HALL FLOATS ‘HOUSEHOLD TAX’ TO FUND BBC:   Paul Withers (Express 28/8) said that director general Tony Hall had said on the Radio 4 Media Show that progressive alternatives to the licence fee were interesting and should be examined, including a compulsory ‘household tax’ which would require richer families to pay more. Mr Withers reported that he had explained that the tax – similar to how public service broadcasters were funded in Germany – would be collected as an additional charge on current household bills such as the council tax and broadband. He had added that an advantage would that the BBC would save a substantial amount of time, money and effort in tracking down those refusing to pay the licence fee, and it would also facilitate a sliding scale of payments for the rich and the poor.

BBC ‘IN THRALL OF WOKE MINORITY’: Former BBC newsreader Jan Leeming (Daily Mail 28/8), discussing the BBC’s decision not to feature sung versions of Rule, Britannia and Land of Hope and Glory in the last night of the proms, asked why the corporation was ‘so much in the thrall to the woke majority while ignoring the wishes of its loyal regulars like me?’. Ms Leeming also said she now got her news from Classic FM, and asserted:

‘On radio, at least you get the bald facts without endless opinions from specialists. Do these experts who so confidently predict future events all really have a crystal ball?’

The Mail (28/8) also reported that a You Gov poll of 1,646 adults had found that 55 per cent of people opposed the decision to cut the lyrics from Rule, Britannia and Land of Hope and Glory, compared to 16 per cent who backed the decision, with 5 per cent saying that the songs should not be performed at all.   James Robinson also reported that 48 per cent of those surveyed viewed the BBC favourably, while 44 per cent did not. He said that  only a quarter of respondents wanted the BBC to stay in its current form and a third said it should be funded by advertising. Guido (28/8) also noted the You Gov poll and said it showed the tide had comprehensively turned against the BBC as it was currently structured, with only 20 per cent saying the licence fee should stay in its current form and 57 per cent saying it was not value for money and only 35 per cent saying it was.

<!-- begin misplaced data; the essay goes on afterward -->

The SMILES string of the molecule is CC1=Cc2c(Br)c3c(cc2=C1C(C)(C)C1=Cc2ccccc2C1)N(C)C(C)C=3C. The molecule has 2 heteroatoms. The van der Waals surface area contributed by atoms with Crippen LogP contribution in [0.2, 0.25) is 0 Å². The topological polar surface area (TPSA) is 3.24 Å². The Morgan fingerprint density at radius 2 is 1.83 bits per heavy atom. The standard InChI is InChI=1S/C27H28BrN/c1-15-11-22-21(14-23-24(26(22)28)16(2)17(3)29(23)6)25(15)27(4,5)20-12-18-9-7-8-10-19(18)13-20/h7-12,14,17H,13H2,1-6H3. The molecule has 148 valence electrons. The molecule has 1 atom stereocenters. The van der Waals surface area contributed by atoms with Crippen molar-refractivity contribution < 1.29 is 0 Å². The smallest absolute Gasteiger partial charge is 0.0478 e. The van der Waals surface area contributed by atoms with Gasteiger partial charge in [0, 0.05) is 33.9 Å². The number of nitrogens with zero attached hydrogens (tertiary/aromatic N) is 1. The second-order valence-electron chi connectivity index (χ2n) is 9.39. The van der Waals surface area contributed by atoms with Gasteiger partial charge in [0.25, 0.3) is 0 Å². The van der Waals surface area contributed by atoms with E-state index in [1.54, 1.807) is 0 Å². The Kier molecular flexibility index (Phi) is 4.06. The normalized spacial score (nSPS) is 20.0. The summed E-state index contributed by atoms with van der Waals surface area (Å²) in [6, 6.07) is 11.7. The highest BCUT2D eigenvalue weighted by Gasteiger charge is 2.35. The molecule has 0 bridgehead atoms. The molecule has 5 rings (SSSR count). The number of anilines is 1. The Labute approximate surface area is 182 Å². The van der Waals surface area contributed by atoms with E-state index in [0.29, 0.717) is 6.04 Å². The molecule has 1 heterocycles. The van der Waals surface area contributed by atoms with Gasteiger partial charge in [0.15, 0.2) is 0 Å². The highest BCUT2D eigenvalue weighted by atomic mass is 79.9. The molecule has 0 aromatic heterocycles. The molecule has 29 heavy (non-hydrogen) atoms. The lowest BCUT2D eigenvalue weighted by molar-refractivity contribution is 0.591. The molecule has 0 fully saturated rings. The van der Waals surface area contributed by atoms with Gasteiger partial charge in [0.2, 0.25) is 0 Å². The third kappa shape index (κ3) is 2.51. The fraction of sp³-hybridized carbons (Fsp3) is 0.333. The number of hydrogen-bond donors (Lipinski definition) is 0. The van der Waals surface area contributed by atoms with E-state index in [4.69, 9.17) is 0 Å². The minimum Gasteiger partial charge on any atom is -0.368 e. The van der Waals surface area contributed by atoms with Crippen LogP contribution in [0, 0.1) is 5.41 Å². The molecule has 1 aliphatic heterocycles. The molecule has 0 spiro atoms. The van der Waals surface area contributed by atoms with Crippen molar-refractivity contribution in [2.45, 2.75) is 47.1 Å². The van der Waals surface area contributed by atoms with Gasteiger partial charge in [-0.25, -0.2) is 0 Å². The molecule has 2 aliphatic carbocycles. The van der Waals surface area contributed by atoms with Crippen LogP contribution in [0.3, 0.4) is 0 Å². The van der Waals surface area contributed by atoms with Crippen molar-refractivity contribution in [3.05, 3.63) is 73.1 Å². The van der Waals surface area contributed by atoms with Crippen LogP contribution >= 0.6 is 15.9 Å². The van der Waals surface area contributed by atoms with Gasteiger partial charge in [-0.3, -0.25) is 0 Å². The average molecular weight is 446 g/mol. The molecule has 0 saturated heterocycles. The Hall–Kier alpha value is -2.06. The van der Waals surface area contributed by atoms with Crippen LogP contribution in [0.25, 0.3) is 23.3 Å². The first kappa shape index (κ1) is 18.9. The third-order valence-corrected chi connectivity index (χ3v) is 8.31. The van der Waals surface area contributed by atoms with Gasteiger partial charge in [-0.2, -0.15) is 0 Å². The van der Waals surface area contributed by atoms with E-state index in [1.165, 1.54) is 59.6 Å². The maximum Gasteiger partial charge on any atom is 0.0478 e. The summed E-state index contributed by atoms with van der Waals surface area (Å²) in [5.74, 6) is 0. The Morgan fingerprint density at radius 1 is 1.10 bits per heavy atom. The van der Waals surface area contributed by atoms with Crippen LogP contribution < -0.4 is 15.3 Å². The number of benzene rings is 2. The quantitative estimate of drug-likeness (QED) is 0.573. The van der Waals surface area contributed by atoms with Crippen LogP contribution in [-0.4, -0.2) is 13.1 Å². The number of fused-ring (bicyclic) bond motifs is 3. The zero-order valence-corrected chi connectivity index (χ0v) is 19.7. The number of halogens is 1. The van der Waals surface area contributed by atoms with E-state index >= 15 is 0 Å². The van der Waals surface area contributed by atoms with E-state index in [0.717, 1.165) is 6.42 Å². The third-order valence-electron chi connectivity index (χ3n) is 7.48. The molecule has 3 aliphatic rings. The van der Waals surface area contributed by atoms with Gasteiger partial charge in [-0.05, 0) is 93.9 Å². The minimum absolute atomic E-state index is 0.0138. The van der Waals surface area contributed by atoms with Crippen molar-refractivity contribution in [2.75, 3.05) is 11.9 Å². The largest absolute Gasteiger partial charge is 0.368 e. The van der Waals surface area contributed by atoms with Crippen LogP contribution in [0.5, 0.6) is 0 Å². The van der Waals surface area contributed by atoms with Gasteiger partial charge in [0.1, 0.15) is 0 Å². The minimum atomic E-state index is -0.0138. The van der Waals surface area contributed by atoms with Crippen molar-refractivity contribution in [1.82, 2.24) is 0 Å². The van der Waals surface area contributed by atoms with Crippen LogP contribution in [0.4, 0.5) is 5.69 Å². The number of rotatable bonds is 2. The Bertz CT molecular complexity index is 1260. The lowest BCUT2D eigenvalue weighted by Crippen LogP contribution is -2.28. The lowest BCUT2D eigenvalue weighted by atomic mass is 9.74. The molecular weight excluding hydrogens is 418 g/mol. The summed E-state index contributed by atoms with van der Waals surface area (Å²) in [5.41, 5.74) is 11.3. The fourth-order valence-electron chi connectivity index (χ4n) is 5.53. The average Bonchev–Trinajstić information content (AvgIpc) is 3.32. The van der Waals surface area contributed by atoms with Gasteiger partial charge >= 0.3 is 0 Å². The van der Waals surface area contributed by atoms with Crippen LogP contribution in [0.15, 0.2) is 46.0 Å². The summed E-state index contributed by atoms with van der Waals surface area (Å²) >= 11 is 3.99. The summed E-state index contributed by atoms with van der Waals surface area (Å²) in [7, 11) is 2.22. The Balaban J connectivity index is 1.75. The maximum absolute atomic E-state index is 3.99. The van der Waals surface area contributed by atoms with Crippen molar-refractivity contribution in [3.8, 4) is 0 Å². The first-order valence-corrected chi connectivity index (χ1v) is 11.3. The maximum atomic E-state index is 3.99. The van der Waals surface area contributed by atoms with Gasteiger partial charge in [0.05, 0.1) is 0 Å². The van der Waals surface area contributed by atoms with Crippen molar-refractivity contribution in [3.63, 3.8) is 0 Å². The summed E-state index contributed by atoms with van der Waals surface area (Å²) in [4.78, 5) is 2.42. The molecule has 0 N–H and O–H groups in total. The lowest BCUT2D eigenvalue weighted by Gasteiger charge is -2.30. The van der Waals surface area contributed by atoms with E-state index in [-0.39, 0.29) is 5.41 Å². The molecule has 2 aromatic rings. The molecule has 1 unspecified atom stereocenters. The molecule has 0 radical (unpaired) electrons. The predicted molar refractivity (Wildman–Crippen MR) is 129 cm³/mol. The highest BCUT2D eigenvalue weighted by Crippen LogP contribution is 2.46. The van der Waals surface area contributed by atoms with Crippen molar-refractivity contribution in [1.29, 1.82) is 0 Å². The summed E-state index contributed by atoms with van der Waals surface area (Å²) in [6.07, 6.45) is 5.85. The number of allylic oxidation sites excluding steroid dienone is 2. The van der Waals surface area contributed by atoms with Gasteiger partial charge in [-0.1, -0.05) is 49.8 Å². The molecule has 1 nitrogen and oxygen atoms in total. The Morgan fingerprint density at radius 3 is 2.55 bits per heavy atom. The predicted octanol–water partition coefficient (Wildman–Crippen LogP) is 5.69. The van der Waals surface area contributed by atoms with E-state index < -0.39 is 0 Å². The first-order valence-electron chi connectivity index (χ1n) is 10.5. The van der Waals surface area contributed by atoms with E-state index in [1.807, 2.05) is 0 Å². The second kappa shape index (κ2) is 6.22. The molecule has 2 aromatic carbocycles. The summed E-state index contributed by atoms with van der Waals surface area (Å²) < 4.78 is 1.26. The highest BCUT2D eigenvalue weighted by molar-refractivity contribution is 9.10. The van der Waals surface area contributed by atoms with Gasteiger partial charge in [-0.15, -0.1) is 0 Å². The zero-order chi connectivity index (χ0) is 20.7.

The same article also said that Dalia Stasevska, the Finnish musician who would conduct the last night of the proms on September 12, had released a statement that she was not responsible for axing Rule, Britannia and recognised it was ‘an important part of the event’.  James Robinson said that BBC sources had earlier claimed that Ms Stasevska had been one of those keen to ‘modernise’ the event and reduce the patriotic elements involved.

Henry Martin (Daily Mail online 27/8) said that BBC director general Tony Hall had again defended – in an interview on Radio 4’s The Media Show –  the decision by BBC music executives to drop the sung versions of Rule, Britannia and Land of Hope and Glory from the last night of the proms, stating that it was a miracle that the event was being staged at all. He had asserted that they had come to the right ‘artistic and creative’ conclusion to include the songs ‘instrumentally’ and added that he ‘suspected’ the two songs would be back next year. Mr Martin also reported that Lord Hall, when asked whether the BBC was being too influenced by the Black Lives Matter movement, had responded that diversity mattered  and that employing people of black, Asian and minority ethnic backgrounds was ‘fantastically important’, along with having a target of 20 per cent of such groups ‘behind the camera and behind microphones’



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